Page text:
REVIEW: Einstein’s War – How Relativity Triumphed Amid the Vicious Nationalism of World War I (2019)

A Book by Matthew Stanley

Matthew Stanley has done an amazing job looking at the life of Albert Einstein through a lense we rarely see in books like this in his newest book Einstein’s War – How Relativity Triumphed Amid the Vicious Nationalism of World War I. Rather than break down his full life, point to point, the book drops in during one of the most trying times in the history of international science – World War I. Facing not only fears of being conscripted to fight in a war that he never believed in, Einstein struggled to get eyes on his upstart theories on general relativity due to competing mindsets such as aether theory and many not wanting to discredit Isaac Newton. When national embargoes seemingly ensure that nobody outside of the german sphere of influence would see anything written by Einstein, he finds an unlikely champion in a British man named Sir Arthur Stanley Eddington, who despite similar uphill battles in regards to his conscientious objector status and possibly being shipped off to go against his Quaker religious beliefs, was able to get the word out to many outside of Germany, and ultimately make Einstein a household name.

“Few recognize how the Great War, the industrialized slaughter that bled Europe from 1914 to 1918, shaped Einstein’s life and work. While Einstein never held a rifle, he formulated general relativity blockaded in Berlin, literally starving. His name is now synonymous with ‘genius’, but it was not an easy road. Einstein spent a decade creating relativity and his ascent to global celebrity owed much to against-the-odds international collaboration, including Eddington’s globe-spanning expedition of 1919 – two years before they finally met – to catch a fleeting solar eclipse for a rare opportunity to confirm Einstein’s bold prediction that light has weight. We usually think of scientific discovery as a flash of individual inspiration, but here we see it is the result of hard work, gambles and wrong turns. Einstein’s War is a celebration of what science can offer when bigotry and nationalism are defeated. Using previously unknown sources and written like a thriller, it shows relativity being built brick-by-brick in front of us, as it happened 100 years ago.”

Einstein definitely comes across as an eccentric (possibly even on the spectrum) that had trouble making or holding relationships in any way. You always hear the old anecdotes about how “Einstein failed math class as a child, so anyone can do good at school if they try hard enough”, which is somewhat misleading. The real story is that young Albert was overtly disrespectful and disruptive in class – always questioning everything and angering his professors. He could have done quite well in his classes, but he had an ingrained aversion to any sort of authority that I’m honestly amazed he didn’t end up in a menial job for the rest of his life. This sort of attitude is what likely led to the collapse of his first marriage, something that led to he and his ex-wife going as far as only speaking through intermediaries for the rest of their lives.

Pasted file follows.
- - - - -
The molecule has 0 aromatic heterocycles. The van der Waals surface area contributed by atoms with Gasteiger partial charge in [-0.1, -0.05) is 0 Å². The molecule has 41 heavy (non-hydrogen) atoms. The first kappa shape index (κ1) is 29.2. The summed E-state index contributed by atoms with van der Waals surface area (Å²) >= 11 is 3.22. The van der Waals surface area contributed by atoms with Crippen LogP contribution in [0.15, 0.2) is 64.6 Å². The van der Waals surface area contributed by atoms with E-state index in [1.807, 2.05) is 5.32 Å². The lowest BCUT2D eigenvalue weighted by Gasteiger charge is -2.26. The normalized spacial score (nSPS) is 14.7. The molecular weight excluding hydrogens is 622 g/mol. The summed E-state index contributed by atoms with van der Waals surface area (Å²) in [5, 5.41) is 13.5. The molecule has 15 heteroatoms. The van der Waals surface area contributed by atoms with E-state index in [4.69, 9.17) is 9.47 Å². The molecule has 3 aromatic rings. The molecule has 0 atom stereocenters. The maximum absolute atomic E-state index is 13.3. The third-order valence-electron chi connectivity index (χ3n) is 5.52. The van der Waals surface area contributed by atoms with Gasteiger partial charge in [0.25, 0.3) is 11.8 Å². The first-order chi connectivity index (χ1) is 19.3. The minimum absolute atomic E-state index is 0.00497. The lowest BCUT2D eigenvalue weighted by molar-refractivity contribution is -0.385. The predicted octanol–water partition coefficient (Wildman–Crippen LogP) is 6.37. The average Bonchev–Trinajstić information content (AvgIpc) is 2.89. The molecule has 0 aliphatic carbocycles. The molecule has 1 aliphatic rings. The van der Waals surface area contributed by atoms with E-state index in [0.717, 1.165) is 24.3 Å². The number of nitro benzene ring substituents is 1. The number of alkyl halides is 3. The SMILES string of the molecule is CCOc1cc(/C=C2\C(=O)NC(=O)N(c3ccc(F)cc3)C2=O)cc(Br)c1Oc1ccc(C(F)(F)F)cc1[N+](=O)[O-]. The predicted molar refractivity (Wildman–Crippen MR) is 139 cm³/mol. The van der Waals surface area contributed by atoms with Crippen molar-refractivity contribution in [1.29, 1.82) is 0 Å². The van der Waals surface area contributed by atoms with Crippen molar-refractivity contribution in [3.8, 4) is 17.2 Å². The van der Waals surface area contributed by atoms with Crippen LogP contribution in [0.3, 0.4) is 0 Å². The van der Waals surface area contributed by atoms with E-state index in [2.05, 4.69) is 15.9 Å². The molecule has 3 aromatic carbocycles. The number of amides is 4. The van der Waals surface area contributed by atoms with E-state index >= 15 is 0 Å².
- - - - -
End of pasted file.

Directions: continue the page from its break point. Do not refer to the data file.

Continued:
To me, the real hero of the story is Sir Arthur Stanley Eddington, a man who had to fight tooth and nail to not only avoid conscription, but be labeled some kind of traitor (if not worse) for his deeply held religious aversion to war and his leaning towards being anti-nationalist at a time when even merely owning a German book would likely cause issues. He knew of the potential in Einstein’s theories, but needed a way to test some of them – a fact that led to a fateful astronomical expedition in which he assembled a team to take photographs of a solar eclipse. The plan was to use the solar eclipse in 1919 to make the first empirical test of Einstein’s theory: the measurement of the deflection of light by the sun’s gravitational field. The rest is history. Eddington risked his life, his legacy, and his deeply held values to try to change the world, and he was a great success.

This book is interesting in that it is part science book (although it never goes to far into the weeds of mathematical equations), part biography of two men in particular, and finally part war history book. By not wholly talking about JUST Einstein, or just the science behind the Theory of Relativity, the book goes to show the bureaucratic nightmares and nationalistic fervor that plagued Europe during World War I. This is a lense into the scientific community we largely don’t get in other books, and makes one really appreciate what it takes for science to move forward in stressful times. While I knew the vaguest, most cleaned-up version of Einstein’s story, having a book like this talk about the world around the man was refreshing.

Overall, this was a great book, and I highly recommend it. I was worried towards the beginning that this would be a math textbook at points, but it drops just enough of this to where a layman can grasp what relativity actually was without scaring away anyone that isn’t actually into complicated physics. This book makes me want to read more about the life of Eddington more than anything, and perhaps read some of his writings on relativity that were published for the general public. It would be interesting to have those papers as a background to reading this.

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